Podcast: The Detail

‘Trump of the Tropics’ copping blame for Amazon fires

In The Detail today, Alex Ashton speaks to journalist Lise Alves from the Rio Times to get a local view on the massive Amazon jungle fires, and how Brazil's president is fanning the flames.

Global angst about the burning of the Amazon may finally have sparked a reaction from the government that’s accused of fanning the flames.

Brazilian war planes are dumping water in seven states to combat the raging fires.

It comes after G7 leaders meeting in France put the fires firmly on their agenda – and after the Brazilian president copped criticism internationally for opening the way for farmers to burn the forest.

Smoke from the fires cast a pall over Brazil’s biggest city, São Paulo, over 2,700 kilometres away.

Photos - some outdated - created controversy on social media, were shared by celebrities and re-shared by users drawing attention to the fires.

Ecologist, Dr Jon Sullivan from Lincoln University says the rainforest itself is nothing short of amazing.

“It’s called the lungs of the world because it makes about a fifth of the world’s oxygen.

“A fifth is a pretty large portion to be coming out of one part of the world’s forest.”

He says aside from producing oxygen the tropical rainforest is home to one in 10 species of animals and plants on the earth.

“It’s the largest area of tropical rainforest that we have, and tropical rainforests are … off the charts with biodiversity.”

Brazil's president is getting much of the blame for spreading flames. Photo: Getty Images

While fires are common in parts of South America, there has been an 80 percent increase in fires in the last year.

More than 72,000 fires have sparked across the Amazon basin and environmentalists are pointing the finger at Brazil’s administration.

Under the country’s newly elected President, Jair Bolsonaro, rates of deforestation have soared. It’s estimated 88 percent of that deforestation is because of cattle ranching.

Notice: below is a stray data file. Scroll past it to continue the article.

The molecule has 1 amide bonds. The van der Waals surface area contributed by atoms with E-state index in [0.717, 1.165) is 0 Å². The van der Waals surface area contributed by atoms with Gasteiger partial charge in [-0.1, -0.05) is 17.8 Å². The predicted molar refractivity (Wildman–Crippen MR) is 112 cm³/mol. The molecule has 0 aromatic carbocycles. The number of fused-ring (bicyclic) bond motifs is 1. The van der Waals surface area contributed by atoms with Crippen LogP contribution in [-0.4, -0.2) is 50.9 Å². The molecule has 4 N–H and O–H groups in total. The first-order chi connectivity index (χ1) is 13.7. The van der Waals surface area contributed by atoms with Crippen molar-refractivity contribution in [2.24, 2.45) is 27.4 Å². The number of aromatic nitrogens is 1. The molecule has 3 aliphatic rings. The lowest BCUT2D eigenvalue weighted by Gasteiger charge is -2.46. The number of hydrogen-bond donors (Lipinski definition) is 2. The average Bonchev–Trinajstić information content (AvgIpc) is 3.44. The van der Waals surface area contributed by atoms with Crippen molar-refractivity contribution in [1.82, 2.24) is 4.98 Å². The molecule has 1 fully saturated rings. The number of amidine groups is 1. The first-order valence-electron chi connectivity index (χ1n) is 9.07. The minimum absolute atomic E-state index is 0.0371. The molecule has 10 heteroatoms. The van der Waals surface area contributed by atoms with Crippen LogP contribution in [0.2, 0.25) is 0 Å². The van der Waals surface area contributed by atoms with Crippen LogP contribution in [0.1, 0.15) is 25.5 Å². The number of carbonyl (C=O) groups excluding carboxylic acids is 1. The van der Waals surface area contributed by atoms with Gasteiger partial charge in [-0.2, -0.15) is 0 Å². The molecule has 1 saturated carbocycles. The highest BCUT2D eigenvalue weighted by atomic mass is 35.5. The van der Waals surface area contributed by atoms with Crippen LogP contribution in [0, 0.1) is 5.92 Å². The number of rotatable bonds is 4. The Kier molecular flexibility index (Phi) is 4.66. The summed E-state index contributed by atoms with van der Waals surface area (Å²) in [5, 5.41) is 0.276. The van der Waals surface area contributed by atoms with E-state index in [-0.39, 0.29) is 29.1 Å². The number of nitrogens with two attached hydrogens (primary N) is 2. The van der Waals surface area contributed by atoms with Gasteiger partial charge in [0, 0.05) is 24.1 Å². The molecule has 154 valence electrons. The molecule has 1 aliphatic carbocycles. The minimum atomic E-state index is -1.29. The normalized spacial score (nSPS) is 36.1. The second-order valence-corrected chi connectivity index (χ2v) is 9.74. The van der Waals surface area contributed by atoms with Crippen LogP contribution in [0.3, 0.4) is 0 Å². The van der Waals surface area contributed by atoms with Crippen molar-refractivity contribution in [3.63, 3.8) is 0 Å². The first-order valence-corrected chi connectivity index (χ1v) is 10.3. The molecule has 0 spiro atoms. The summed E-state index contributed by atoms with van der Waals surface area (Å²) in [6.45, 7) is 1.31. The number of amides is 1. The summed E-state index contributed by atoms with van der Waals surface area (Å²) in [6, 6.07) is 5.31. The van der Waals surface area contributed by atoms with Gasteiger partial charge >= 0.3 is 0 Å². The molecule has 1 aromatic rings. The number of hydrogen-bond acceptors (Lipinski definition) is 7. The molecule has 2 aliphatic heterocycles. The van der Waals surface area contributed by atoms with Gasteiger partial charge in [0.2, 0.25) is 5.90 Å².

When Norway and Germany cut millions in environmental funding to Brazil, Bolsonaro scoffed and told German Chancellor Angela Merkel to mind her own country.

Bolsonaro has reversed regulations preventing deforestation in favour of agricultural progress.

Dr Sullivan says Brazil, like most countries, is trying to make ends meet and keep its economy growing.

“Just like New Zealand has done in its past as well, the forest gets cleared to make way for agriculture.”

Dr Sullivan says 1.6 times the landmass of NZ has been forested to make way for agricultural land.

“The main way the people are clearing forests is to burn it off.

“This is the worst time for this to be happening too.

An aerial view of Amazon rainforest deforestation, including In the background, the forest being burned to make pasture. Photo: Getty Images

“Forests are made of carbon, 90-140 billion metric tonnes of carbon are locked up in the Amazon basin forest - the world does not want to be releasing carbon into the air right now.”

According to the WWF, deforestation caused by cattle ranching is responsible for the release of 340 million tons of carbon each year – 3.4 percent of the current global emissions.

“Wood is primarily made of carbon so when those trees burn carbon enters the atmosphere,” says Sullivan.

Environmentalists are warning this is just the beginning of the dry season and deforestation will only further weaken the Amazon basin.

But Bolsonaro is also juggling the needs of the Brazilian people, where millions are living in extreme poverty.

The concerns of environmentalists have so far fallen on deaf ears, with Bolsonaro firing the head of Brazil’s National Institute for Space Research when presented with statistics on the increase in deforestation rates.

Scientists are now looking at a new risk; the Amazon’s tipping point – if a further 3-8 percent of the basin is destroyed, the forest could stop growing back.

Want more from The Detail? Find past episodes here.

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